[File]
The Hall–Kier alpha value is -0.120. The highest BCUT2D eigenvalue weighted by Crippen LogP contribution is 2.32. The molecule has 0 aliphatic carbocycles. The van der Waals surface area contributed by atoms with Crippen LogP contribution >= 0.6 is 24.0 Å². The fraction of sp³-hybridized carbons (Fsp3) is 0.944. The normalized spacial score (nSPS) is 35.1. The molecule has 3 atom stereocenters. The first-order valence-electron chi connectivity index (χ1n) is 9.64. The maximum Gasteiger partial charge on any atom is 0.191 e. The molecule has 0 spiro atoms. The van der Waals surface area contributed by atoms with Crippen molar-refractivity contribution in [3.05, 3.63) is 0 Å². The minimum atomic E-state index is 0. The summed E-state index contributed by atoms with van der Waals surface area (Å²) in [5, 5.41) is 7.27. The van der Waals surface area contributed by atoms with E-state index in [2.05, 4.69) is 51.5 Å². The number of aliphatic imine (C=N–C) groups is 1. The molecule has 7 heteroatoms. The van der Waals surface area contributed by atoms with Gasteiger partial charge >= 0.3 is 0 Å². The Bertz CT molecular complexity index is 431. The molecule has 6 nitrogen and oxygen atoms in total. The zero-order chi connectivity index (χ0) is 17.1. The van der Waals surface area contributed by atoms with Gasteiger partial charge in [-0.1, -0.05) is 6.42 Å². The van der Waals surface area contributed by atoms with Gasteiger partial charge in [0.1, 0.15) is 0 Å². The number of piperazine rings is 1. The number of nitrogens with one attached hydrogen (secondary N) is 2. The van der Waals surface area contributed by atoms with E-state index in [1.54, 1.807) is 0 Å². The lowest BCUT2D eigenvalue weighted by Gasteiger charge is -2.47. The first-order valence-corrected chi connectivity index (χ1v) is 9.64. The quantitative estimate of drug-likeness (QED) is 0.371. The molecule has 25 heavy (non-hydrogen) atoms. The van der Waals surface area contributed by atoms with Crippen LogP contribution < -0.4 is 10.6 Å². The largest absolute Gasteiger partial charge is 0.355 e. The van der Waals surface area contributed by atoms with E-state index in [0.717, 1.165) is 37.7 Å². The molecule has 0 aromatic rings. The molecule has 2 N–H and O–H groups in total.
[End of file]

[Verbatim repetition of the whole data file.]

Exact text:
The Hall–Kier alpha value is -0.120. The highest BCUT2D eigenvalue weighted by Crippen LogP contribution is 2.32. The molecule has 0 aliphatic carbocycles. The van der Waals surface area contributed by atoms with Crippen LogP contribution >= 0.6 is 24.0 Å². The fraction of sp³-hybridized carbons (Fsp3) is 0.944. The normalized spacial score (nSPS) is 35.1. The molecule has 3 atom stereocenters. The first-order valence-electron chi connectivity index (χ1n) is 9.64. The maximum Gasteiger partial charge on any atom is 0.191 e. The molecule has 0 spiro atoms. The van der Waals surface area contributed by atoms with Crippen molar-refractivity contribution in [3.05, 3.63) is 0 Å². The minimum atomic E-state index is 0. The summed E-state index contributed by atoms with van der Waals surface area (Å²) in [5, 5.41) is 7.27. The van der Waals surface area contributed by atoms with E-state index in [2.05, 4.69) is 51.5 Å². The number of aliphatic imine (C=N–C) groups is 1. The molecule has 7 heteroatoms. The van der Waals surface area contributed by atoms with Gasteiger partial charge >= 0.3 is 0 Å². The Bertz CT molecular complexity index is 431. The molecule has 6 nitrogen and oxygen atoms in total. The zero-order chi connectivity index (χ0) is 17.1. The van der Waals surface area contributed by atoms with Gasteiger partial charge in [-0.1, -0.05) is 6.42 Å². The van der Waals surface area contributed by atoms with Gasteiger partial charge in [0.1, 0.15) is 0 Å². The number of piperazine rings is 1. The number of nitrogens with one attached hydrogen (secondary N) is 2. The van der Waals surface area contributed by atoms with E-state index in [1.54, 1.807) is 0 Å². The lowest BCUT2D eigenvalue weighted by Gasteiger charge is -2.47. The first-order valence-corrected chi connectivity index (χ1v) is 9.64. The quantitative estimate of drug-likeness (QED) is 0.371. The molecule has 25 heavy (non-hydrogen) atoms. The van der Waals surface area contributed by atoms with Crippen LogP contribution < -0.4 is 10.6 Å². The largest absolute Gasteiger partial charge is 0.355 e. The van der Waals surface area contributed by atoms with E-state index in [0.717, 1.165) is 37.7 Å². The molecule has 0 aromatic rings. The molecule has 2 N–H and O–H groups in total.